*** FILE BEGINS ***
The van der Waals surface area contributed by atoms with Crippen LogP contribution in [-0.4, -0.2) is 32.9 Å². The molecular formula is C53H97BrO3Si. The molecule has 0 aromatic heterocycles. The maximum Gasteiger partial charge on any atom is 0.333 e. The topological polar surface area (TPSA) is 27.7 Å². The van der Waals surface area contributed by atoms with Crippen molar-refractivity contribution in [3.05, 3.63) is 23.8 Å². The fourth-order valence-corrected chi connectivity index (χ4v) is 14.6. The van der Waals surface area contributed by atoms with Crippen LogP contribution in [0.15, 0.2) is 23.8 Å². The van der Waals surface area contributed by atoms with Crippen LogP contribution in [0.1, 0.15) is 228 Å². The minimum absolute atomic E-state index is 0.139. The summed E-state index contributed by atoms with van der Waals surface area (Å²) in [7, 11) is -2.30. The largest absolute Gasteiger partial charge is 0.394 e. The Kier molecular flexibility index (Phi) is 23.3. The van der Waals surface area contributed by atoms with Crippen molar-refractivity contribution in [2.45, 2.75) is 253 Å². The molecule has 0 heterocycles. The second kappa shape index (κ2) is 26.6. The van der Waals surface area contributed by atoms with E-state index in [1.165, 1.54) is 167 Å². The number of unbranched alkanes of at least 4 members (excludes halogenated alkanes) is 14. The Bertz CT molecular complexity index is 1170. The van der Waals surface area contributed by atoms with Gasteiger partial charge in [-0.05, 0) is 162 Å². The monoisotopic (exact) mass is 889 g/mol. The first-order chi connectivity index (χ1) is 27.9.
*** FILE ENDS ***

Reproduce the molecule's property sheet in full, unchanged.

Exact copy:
The van der Waals surface area contributed by atoms with Crippen LogP contribution in [-0.4, -0.2) is 32.9 Å². The molecular formula is C53H97BrO3Si. The molecule has 0 aromatic heterocycles. The maximum Gasteiger partial charge on any atom is 0.333 e. The topological polar surface area (TPSA) is 27.7 Å². The van der Waals surface area contributed by atoms with Crippen molar-refractivity contribution in [3.05, 3.63) is 23.8 Å². The fourth-order valence-corrected chi connectivity index (χ4v) is 14.6. The van der Waals surface area contributed by atoms with Crippen LogP contribution in [0.15, 0.2) is 23.8 Å². The van der Waals surface area contributed by atoms with Crippen LogP contribution in [0.1, 0.15) is 228 Å². The minimum absolute atomic E-state index is 0.139. The summed E-state index contributed by atoms with van der Waals surface area (Å²) in [7, 11) is -2.30. The largest absolute Gasteiger partial charge is 0.394 e. The Kier molecular flexibility index (Phi) is 23.3. The van der Waals surface area contributed by atoms with Crippen molar-refractivity contribution in [2.45, 2.75) is 253 Å². The molecule has 0 heterocycles. The second kappa shape index (κ2) is 26.6. The van der Waals surface area contributed by atoms with E-state index in [1.165, 1.54) is 167 Å². The number of unbranched alkanes of at least 4 members (excludes halogenated alkanes) is 14. The Bertz CT molecular complexity index is 1170. The van der Waals surface area contributed by atoms with Gasteiger partial charge in [-0.05, 0) is 162 Å². The monoisotopic (exact) mass is 889 g/mol. The first-order chi connectivity index (χ1) is 27.9.